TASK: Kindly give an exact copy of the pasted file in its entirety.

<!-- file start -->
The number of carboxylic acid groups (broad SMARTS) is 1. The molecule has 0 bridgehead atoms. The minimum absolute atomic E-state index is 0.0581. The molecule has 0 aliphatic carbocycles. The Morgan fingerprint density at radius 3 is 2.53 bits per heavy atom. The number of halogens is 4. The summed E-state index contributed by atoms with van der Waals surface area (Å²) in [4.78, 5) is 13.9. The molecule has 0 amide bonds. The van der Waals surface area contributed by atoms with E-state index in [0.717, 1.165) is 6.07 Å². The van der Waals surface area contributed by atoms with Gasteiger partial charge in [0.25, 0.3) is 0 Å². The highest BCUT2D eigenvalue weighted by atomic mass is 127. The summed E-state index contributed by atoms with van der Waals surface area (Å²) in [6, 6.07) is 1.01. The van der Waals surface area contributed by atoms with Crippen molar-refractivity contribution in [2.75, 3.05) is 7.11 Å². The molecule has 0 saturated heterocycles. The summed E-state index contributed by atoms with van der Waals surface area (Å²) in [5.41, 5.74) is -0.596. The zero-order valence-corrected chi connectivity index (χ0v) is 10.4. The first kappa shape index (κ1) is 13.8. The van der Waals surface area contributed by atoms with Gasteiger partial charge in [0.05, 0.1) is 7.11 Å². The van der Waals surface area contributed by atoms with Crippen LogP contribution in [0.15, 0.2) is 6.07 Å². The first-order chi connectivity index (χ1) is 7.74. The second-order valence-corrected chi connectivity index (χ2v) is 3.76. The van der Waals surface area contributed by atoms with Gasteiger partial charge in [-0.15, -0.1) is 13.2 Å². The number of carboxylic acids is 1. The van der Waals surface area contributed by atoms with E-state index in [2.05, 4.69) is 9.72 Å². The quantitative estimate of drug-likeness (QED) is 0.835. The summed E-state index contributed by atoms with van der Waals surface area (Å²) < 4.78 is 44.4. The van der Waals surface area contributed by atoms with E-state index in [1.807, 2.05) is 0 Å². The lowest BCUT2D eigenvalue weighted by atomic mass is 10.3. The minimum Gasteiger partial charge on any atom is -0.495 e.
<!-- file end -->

The number of carboxylic acid groups (broad SMARTS) is 1. The molecule has 0 bridgehead atoms. The minimum absolute atomic E-state index is 0.0581. The molecule has 0 aliphatic carbocycles. The Morgan fingerprint density at radius 3 is 2.53 bits per heavy atom. The number of halogens is 4. The summed E-state index contributed by atoms with van der Waals surface area (Å²) in [4.78, 5) is 13.9. The molecule has 0 amide bonds. The van der Waals surface area contributed by atoms with E-state index in [0.717, 1.165) is 6.07 Å². The van der Waals surface area contributed by atoms with Gasteiger partial charge in [0.25, 0.3) is 0 Å². The highest BCUT2D eigenvalue weighted by atomic mass is 127. The summed E-state index contributed by atoms with van der Waals surface area (Å²) in [6, 6.07) is 1.01. The van der Waals surface area contributed by atoms with Crippen molar-refractivity contribution in [2.75, 3.05) is 7.11 Å². The molecule has 0 saturated heterocycles. The summed E-state index contributed by atoms with van der Waals surface area (Å²) in [5.41, 5.74) is -0.596. The zero-order valence-corrected chi connectivity index (χ0v) is 10.4. The first kappa shape index (κ1) is 13.8. The van der Waals surface area contributed by atoms with Gasteiger partial charge in [0.05, 0.1) is 7.11 Å². The van der Waals surface area contributed by atoms with Crippen LogP contribution in [0.15, 0.2) is 6.07 Å². The first-order chi connectivity index (χ1) is 7.74. The second-order valence-corrected chi connectivity index (χ2v) is 3.76. The van der Waals surface area contributed by atoms with Gasteiger partial charge in [-0.15, -0.1) is 13.2 Å². The number of carboxylic acids is 1. The van der Waals surface area contributed by atoms with E-state index in [2.05, 4.69) is 9.72 Å². The quantitative estimate of drug-likeness (QED) is 0.835. The summed E-state index contributed by atoms with van der Waals surface area (Å²) < 4.78 is 44.4. The van der Waals surface area contributed by atoms with E-state index in [1.807, 2.05) is 0 Å². The lowest BCUT2D eigenvalue weighted by atomic mass is 10.3. The minimum Gasteiger partial charge on any atom is -0.495 e.